If you’ve noticed dark patches on your cheeks, forehead, or upper lip, melasma may be the culprit. Despite its prevalence, many people have never heard of melasma: a common skin problem that causes a patchy darkening of facial skin.
Often called ‘sun ‘stache’ or ‘the mask of pregnancy,’ melasma is a common skin pigmentation disorder that’s reserved mostly for women. According to the American Academy of Dermatology (AAD), only 10% of melasma sufferers are men.
The condition manifests itself as brown spots or patches on the face and most commonly occurs after some type of hormonal change (i.e. starting a birth control pill, hormone replacement therapy, fertility treatments, or pregnancy).
While melasma is benign, it can be frustrating to live with and skin discoloration and dark spots can can be difficult to conceal. Melasma can sometimes clear up on its own, but if it doesn’t resolve itself, here’s what you need to know.
Melasma is often the result of multiple factors, so it can be difficult to diagnose on your own. To rule out other skin conditions, a dermatologist can remove a small bit of skin (called a skin biopsy) and provide a firm diagnosis along with a treatment plan.
According to the AAD, experts believe that melasma likely occurs when color-making cells in the skin (melanocytes) produce too much color. People with darker skin are more prone to melasma because they have more active melanocytes than people with light skin.
Some of the most common melasma triggers include:
The first step in treating melasma is to confirm your diagnosis with a dermatologist and determine the cause. Depending on the trigger, melasma symptoms can fade as soon as you deliver your baby or switch to a different type of birth control.
For others, common treatments include brightening creams, topical treatments, fruit acid peels, and mild laser treatments.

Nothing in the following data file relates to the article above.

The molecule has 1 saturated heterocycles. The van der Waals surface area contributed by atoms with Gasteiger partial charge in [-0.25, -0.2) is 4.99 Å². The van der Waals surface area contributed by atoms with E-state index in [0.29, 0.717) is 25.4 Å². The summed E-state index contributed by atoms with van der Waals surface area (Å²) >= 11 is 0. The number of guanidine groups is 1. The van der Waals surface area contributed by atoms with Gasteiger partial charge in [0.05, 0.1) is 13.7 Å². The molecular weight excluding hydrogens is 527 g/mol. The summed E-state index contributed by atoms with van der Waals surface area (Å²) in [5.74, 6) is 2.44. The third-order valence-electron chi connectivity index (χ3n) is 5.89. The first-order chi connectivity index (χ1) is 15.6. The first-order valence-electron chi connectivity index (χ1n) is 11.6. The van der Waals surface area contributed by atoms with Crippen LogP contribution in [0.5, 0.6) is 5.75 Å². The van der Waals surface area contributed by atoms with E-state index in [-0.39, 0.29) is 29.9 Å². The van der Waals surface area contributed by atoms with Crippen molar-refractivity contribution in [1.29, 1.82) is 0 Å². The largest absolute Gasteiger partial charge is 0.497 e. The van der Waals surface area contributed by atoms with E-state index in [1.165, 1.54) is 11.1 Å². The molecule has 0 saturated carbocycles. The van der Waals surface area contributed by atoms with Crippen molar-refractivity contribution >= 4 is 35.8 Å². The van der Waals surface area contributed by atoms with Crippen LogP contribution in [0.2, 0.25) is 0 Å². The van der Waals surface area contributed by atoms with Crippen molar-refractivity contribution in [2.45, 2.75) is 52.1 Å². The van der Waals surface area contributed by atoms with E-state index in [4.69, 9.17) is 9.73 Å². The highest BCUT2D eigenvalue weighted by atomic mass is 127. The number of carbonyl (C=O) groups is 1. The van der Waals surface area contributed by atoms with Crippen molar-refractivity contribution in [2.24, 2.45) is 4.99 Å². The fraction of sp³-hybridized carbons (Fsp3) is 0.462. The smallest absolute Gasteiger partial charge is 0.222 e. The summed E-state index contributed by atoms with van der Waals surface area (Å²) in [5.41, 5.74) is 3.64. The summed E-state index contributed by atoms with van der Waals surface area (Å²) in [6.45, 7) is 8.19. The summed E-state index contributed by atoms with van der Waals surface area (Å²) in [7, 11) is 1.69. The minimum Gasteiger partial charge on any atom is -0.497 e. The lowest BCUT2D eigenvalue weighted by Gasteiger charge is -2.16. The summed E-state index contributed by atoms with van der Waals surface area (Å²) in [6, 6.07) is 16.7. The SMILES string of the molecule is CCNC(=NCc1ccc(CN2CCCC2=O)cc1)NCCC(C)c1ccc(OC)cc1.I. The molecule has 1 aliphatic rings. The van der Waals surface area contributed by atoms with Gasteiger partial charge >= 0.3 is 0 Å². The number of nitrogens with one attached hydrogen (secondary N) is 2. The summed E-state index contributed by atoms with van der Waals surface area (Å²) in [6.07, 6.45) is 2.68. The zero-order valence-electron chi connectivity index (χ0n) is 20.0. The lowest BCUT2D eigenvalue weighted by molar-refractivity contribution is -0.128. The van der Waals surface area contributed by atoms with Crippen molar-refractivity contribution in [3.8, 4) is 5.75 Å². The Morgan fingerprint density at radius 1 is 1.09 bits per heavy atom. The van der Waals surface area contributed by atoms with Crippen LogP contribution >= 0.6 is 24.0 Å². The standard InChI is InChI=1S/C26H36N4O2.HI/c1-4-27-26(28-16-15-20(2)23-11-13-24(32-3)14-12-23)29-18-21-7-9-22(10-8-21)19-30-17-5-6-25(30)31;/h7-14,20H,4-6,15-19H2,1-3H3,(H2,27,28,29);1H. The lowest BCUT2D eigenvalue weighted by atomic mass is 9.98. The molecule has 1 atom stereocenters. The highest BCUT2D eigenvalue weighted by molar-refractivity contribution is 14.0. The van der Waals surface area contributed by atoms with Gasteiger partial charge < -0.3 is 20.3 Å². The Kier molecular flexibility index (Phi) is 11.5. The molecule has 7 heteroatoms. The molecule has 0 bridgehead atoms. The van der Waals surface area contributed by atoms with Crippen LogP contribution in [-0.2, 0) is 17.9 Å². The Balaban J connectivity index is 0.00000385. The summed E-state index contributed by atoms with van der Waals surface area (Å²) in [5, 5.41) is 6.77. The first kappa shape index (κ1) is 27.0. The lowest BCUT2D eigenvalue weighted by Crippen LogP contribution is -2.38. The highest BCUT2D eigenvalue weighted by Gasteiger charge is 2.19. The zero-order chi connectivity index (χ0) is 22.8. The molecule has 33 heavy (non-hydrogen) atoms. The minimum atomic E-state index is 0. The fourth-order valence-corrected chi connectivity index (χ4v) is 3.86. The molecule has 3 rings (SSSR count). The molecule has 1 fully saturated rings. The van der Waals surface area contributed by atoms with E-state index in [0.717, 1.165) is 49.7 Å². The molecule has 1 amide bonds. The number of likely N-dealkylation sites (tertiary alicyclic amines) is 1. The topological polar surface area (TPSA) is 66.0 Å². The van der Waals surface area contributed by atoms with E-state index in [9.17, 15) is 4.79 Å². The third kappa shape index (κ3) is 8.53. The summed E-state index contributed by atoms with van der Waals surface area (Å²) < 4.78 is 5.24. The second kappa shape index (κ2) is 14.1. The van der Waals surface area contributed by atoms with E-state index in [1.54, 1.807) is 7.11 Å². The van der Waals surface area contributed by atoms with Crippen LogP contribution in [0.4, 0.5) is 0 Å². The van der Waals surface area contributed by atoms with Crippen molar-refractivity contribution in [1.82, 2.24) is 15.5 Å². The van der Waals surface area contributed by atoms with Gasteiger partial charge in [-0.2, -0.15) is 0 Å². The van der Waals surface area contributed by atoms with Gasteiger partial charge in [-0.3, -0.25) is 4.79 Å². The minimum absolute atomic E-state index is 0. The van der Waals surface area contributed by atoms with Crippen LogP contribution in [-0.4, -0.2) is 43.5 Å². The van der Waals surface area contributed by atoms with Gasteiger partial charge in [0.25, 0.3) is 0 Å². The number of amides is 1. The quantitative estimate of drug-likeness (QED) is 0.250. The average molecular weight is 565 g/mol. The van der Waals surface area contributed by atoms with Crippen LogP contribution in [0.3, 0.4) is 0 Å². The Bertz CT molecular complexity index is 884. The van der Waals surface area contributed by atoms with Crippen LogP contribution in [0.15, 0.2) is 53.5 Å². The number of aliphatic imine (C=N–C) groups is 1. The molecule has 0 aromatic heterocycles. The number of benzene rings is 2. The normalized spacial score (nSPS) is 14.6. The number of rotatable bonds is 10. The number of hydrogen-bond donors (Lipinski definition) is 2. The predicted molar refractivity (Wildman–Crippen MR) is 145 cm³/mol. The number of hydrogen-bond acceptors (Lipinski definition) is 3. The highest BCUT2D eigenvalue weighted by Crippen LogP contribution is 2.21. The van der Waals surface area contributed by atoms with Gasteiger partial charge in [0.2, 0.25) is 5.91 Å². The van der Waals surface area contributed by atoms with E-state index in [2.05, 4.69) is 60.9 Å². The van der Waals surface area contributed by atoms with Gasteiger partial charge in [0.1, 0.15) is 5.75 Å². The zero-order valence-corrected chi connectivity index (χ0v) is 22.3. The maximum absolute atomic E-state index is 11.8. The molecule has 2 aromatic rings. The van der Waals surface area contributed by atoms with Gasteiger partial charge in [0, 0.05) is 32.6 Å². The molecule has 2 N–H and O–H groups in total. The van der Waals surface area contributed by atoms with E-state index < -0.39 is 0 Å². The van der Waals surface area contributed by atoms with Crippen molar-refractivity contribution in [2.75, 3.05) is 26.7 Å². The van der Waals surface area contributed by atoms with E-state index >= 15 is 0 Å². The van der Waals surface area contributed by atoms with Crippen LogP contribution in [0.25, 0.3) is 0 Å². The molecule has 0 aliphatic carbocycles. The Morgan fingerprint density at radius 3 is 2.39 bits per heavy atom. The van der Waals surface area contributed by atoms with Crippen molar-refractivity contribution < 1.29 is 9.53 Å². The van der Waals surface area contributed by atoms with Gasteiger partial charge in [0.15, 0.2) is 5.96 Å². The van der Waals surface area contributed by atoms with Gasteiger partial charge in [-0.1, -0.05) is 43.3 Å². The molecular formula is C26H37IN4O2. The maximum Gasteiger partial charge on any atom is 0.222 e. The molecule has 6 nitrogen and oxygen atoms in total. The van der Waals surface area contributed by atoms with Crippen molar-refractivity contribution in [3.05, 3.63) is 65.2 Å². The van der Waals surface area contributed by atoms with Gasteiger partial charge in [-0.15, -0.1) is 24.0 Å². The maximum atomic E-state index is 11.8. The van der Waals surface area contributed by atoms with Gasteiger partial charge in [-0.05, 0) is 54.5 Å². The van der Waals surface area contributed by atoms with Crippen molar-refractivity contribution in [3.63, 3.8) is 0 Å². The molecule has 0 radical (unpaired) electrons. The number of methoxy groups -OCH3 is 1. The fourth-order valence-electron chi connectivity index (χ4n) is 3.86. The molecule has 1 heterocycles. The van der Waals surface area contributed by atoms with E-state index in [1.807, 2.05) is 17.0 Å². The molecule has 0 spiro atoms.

Hydroquinone is often recommended by doctors as the first line of treatment. It is available over the counter as a lotion, cream, or gel, and doctors can also prescribe stronger creams for more serious cases.
If you’re interested in a more natural treatment plan, you will find many brightening alternatives to hydroquinone. Plant extracts, such as mulberry, and arbutin both break down into hydroquinone when absorbed into the skin.
Other prescription medications include fluocinolone, which is a corticosteroid (steroid medication), and tretinoin, a retinoid (related to Vitamin A), according to the Mayo Clinic.
The following tricks can also help minimize melasma symptoms:
Vitamin C inhibits an enzyme called tyrosine from converting into melanin (the pigment that darkens skin), so skin gets brighter. A vitamin C serum can help improve dark discoloration and promote bright, youthful skin.
Don’t use any chemically-based lightening treatments (like peels or bleaches) during pregnancy or while you’re breastfeeding, as they can penetrate the skin. You’ll also want to steer clear of lasers, which can cause irritation.
As with many skin conditions, everyone’s experience will be somewhat unique and no treatment plan will be 100% effective for everyone. If you’re not sure where to start, consult your doctor to discuss treatment options and strategies.